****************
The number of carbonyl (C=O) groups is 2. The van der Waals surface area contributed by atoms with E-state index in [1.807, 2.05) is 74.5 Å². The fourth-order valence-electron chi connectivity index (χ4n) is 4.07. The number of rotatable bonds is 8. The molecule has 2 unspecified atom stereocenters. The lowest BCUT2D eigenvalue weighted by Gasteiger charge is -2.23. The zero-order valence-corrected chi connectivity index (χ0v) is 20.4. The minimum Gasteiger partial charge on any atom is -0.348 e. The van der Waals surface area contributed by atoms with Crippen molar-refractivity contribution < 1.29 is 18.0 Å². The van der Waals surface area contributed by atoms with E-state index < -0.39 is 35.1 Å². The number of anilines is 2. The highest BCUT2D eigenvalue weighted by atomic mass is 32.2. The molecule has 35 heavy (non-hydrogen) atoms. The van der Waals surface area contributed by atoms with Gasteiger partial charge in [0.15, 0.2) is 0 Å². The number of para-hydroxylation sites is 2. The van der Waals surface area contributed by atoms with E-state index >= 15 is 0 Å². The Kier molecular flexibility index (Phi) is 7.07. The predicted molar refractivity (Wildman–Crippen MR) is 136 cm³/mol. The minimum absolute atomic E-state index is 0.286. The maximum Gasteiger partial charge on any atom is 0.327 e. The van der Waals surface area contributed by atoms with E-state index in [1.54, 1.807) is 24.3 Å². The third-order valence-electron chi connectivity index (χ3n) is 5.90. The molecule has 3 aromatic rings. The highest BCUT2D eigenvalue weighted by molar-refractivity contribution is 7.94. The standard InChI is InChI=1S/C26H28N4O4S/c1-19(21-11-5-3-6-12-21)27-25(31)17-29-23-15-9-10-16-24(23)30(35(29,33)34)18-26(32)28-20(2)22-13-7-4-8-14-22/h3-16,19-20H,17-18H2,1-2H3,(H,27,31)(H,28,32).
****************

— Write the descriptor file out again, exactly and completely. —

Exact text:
The number of carbonyl (C=O) groups is 2. The van der Waals surface area contributed by atoms with E-state index in [1.807, 2.05) is 74.5 Å². The fourth-order valence-electron chi connectivity index (χ4n) is 4.07. The number of rotatable bonds is 8. The molecule has 2 unspecified atom stereocenters. The lowest BCUT2D eigenvalue weighted by Gasteiger charge is -2.23. The zero-order valence-corrected chi connectivity index (χ0v) is 20.4. The minimum Gasteiger partial charge on any atom is -0.348 e. The van der Waals surface area contributed by atoms with Crippen molar-refractivity contribution < 1.29 is 18.0 Å². The van der Waals surface area contributed by atoms with E-state index < -0.39 is 35.1 Å². The number of anilines is 2. The highest BCUT2D eigenvalue weighted by atomic mass is 32.2. The molecule has 35 heavy (non-hydrogen) atoms. The van der Waals surface area contributed by atoms with Gasteiger partial charge in [0.15, 0.2) is 0 Å². The number of para-hydroxylation sites is 2. The van der Waals surface area contributed by atoms with E-state index >= 15 is 0 Å². The Kier molecular flexibility index (Phi) is 7.07. The predicted molar refractivity (Wildman–Crippen MR) is 136 cm³/mol. The minimum absolute atomic E-state index is 0.286. The maximum Gasteiger partial charge on any atom is 0.327 e. The van der Waals surface area contributed by atoms with E-state index in [1.54, 1.807) is 24.3 Å². The third-order valence-electron chi connectivity index (χ3n) is 5.90. The molecule has 3 aromatic rings. The highest BCUT2D eigenvalue weighted by molar-refractivity contribution is 7.94. The standard InChI is InChI=1S/C26H28N4O4S/c1-19(21-11-5-3-6-12-21)27-25(31)17-29-23-15-9-10-16-24(23)30(35(29,33)34)18-26(32)28-20(2)22-13-7-4-8-14-22/h3-16,19-20H,17-18H2,1-2H3,(H,27,31)(H,28,32).